Investment Commentaries: Second Quarter 2015
|Index Returns||2nd Quarter||Year to Date||Trailing 12 Months|
|S&P 500 US Large Cap Index||-0.2%||0.2%||5.2%|
|MSCI All Country World Stock Index||-0.9%||1.6%||-1.3%|
|Barclays Capital Aggregate Bond Index||-2.4%||-1.2%||-0.6%|
|US Core Consumer Price Index - (Inflation)||0.6%||1.0%||1.7%|
During the second quarter of 2015, global equity and bond indexes declined as markets weighed prices against the uncertainty of domestic and global economic conditions. In this quarter’s commentary, we outline a few observations from the markets that we believe have been overlooked so far, and discuss our approach going forward.
1. Flight FROM Quality
Investments perceived as riskier based on historical measures of volatility declined with the broader markets during the quarter, but many of the market sectors considered to be less volatile suffered more significant declines. We view this as the result of over-crowding in the flight to quality movement that has taken hold over the past few years, with quality being too-narrowly defined as income-generating investments. Income-focused investments, however, are sensitive to the expected rise in yields as the US begins a cycle of interest rate increases. For example, while US Treasury Bonds are seen as a risk-free asset class in terms of default risk, the Barclays Capital 20+ Year US Treasury bond index declined by 10.1% during the quarter.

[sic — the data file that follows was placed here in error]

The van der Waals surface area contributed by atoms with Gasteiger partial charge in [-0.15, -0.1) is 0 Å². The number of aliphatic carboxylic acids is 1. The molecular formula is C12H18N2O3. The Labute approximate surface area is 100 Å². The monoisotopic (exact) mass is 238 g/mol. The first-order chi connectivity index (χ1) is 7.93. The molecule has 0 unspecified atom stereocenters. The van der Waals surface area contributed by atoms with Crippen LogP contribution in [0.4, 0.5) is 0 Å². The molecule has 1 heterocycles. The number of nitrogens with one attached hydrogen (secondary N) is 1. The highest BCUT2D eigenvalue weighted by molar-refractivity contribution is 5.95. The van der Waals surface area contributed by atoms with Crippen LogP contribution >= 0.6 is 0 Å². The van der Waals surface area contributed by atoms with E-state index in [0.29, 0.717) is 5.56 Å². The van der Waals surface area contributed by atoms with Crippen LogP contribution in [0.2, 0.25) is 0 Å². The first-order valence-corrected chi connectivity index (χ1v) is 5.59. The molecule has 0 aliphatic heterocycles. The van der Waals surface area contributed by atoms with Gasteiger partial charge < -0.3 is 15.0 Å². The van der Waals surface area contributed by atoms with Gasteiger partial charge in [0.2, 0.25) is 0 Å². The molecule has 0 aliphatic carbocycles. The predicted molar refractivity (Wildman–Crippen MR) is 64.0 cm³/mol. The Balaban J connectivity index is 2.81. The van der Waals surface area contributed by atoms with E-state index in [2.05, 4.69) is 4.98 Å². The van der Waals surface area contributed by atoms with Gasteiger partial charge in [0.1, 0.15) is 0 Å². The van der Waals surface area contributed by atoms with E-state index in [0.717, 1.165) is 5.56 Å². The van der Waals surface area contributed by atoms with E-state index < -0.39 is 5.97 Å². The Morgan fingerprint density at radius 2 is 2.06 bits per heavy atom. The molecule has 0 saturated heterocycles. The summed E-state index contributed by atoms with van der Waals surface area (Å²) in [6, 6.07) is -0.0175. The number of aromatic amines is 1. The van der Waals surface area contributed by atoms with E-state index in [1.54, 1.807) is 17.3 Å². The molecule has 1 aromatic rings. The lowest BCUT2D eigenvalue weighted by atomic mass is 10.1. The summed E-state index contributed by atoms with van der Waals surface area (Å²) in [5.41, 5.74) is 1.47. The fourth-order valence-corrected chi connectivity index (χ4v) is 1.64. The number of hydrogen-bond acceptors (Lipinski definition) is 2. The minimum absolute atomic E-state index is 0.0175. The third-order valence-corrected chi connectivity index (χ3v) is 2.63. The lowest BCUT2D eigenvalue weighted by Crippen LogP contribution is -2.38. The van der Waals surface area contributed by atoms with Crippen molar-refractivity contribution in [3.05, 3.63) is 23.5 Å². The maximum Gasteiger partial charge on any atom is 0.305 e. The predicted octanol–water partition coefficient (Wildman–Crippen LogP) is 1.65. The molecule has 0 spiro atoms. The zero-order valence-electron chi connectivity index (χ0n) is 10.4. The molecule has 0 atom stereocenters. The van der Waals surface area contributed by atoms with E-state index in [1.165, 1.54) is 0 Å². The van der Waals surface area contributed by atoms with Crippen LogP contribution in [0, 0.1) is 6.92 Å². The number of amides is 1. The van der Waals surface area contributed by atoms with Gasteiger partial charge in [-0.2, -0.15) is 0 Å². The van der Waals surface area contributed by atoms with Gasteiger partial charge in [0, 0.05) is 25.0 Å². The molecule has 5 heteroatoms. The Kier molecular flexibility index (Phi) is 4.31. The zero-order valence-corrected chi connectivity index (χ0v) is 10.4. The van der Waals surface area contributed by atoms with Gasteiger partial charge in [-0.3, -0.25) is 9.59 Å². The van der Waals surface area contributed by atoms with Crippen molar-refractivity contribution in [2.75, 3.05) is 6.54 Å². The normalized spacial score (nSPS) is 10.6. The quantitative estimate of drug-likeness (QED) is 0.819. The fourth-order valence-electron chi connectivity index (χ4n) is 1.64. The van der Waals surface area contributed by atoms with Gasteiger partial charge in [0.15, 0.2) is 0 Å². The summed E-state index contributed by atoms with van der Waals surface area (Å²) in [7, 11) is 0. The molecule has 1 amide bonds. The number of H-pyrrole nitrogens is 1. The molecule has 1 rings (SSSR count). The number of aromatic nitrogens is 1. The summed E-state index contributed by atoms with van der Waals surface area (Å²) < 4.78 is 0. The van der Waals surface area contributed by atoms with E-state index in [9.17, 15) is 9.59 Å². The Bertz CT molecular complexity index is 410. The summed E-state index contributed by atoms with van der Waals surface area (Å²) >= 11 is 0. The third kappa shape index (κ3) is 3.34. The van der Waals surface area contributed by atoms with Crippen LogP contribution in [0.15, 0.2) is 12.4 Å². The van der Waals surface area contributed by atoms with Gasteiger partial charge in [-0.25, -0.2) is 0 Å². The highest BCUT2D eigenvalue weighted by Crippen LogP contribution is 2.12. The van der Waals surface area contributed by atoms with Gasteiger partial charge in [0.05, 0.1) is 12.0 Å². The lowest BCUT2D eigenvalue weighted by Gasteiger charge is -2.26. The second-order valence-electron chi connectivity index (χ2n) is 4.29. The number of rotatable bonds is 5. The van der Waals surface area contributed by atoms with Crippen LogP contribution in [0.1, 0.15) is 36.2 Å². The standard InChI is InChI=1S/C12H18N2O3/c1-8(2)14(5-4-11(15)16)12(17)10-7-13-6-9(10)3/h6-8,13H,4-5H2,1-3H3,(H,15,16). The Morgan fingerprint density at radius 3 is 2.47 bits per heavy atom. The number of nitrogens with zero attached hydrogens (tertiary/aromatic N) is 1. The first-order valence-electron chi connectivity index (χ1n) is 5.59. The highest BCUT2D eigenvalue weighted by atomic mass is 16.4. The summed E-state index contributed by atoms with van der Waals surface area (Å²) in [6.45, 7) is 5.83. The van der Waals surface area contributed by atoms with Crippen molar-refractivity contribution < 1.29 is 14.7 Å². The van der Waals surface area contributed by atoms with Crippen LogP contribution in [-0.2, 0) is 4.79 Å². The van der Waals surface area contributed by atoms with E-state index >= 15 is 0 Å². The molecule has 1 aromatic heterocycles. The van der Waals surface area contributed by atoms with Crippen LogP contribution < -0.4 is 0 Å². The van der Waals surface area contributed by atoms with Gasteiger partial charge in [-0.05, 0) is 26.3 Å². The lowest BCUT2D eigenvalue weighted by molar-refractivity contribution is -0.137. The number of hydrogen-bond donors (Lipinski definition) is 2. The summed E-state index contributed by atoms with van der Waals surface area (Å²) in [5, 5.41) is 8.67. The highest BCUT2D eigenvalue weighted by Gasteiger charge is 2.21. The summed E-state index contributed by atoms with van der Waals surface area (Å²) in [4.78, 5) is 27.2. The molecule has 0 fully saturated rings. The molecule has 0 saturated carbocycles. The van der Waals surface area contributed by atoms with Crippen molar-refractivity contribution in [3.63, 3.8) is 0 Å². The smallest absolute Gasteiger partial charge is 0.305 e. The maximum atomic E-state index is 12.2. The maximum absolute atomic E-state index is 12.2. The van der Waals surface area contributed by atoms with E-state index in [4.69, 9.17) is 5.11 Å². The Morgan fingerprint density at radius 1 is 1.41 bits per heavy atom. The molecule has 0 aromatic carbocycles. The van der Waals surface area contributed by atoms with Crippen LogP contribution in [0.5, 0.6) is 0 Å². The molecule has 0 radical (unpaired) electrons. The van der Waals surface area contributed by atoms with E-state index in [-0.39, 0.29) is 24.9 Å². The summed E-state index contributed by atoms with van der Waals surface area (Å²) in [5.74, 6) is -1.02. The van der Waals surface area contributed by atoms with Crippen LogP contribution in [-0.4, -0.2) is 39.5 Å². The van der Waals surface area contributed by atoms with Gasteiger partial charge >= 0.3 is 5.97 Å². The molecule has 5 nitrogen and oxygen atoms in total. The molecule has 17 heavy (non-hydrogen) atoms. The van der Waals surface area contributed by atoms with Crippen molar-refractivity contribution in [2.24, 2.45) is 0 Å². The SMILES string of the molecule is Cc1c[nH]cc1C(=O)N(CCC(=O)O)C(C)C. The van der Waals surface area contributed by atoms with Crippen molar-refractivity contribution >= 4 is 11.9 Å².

Within the US stock market, we found a similar dynamic: Higher-yield sectors declined more than